Analysis of CASK-Associated Proteins Suggests that CASK is Involved in Both Synaptic and Metabolic Functions

Pathway analysis of the significantly associated proteins for the C155, C164, and TH data sets is presented in Table 1.

TABLE 1
www.frontiersin.org

Table 1. Pathway analysis of associated proteins.

The small number of significant interactors in the DILP2 data set prevented meaningful pathway analysis for this line. In all 3 other neuronal sets, CASK has significant interactions with metabolic proteins. This is especially prominent in the TH data set, where many mitochondrial proteins are found associated with CASK. In the C155 and C164 data sets, a role for CASK in subcellular localization is suggested by the presence of proteins involved in formation of subcellular complexes.

CASK is also associated with a number of proteins involved in neurotransmitter release (Supplemental Table 2). While the stringency of the pathway analysis only renders this statistically significant for C164, Comatose (comt), the fly NSF homolog, is a significant hit in all but the DILP2 data set, and x11 and neurexin are present in both C164 and C155. Synapsin (Syn) was found in TH cells, but not other neuron types. Hsc70-4, a protein known to be involved in calcium-dependent neurotransmitter release in Drosophila (Bronk et al., 2001) was also present in the TH data set. This association with vesicle release complexes is consistent with synaptic phenotypes reported in Drosophila CASK mutants (Zordan et al., 2005; Sun et al., 2009; Chen and Featherstone, 2011).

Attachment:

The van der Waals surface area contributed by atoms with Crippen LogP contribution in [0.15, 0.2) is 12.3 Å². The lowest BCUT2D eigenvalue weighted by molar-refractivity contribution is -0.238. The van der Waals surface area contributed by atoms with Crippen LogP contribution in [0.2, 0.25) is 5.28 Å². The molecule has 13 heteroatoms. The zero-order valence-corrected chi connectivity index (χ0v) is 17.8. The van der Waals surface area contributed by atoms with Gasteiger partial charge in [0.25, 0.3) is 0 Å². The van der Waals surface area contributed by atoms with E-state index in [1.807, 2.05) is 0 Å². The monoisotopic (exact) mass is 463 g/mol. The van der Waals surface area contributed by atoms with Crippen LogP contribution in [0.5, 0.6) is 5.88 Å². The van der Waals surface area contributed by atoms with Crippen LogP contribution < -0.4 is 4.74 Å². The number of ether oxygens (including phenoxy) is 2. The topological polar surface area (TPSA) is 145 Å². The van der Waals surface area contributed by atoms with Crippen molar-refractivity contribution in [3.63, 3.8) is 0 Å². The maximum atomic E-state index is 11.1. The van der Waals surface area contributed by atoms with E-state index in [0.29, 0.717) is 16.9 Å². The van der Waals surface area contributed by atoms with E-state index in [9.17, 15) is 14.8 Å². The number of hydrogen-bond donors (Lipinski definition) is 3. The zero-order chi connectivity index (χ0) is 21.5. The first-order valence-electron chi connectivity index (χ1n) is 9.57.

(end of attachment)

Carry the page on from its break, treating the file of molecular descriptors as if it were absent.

CASK is Part of Several Protein Interaction Networks

To further understand the nature of the relationships among the significantly associated proteins we recovered, we asked if there were physical interactions between the members of each data set that might define networks or larger complexes. Using DroPNet, we ran the data sets against protein interaction databases from fly, human, worm and yeast. There were several statistically significant networks uncovered for C155, C164, and TH, but again the DILP2 data set was too small to yield results. Figure 3 shows the networks.

FIGURE 3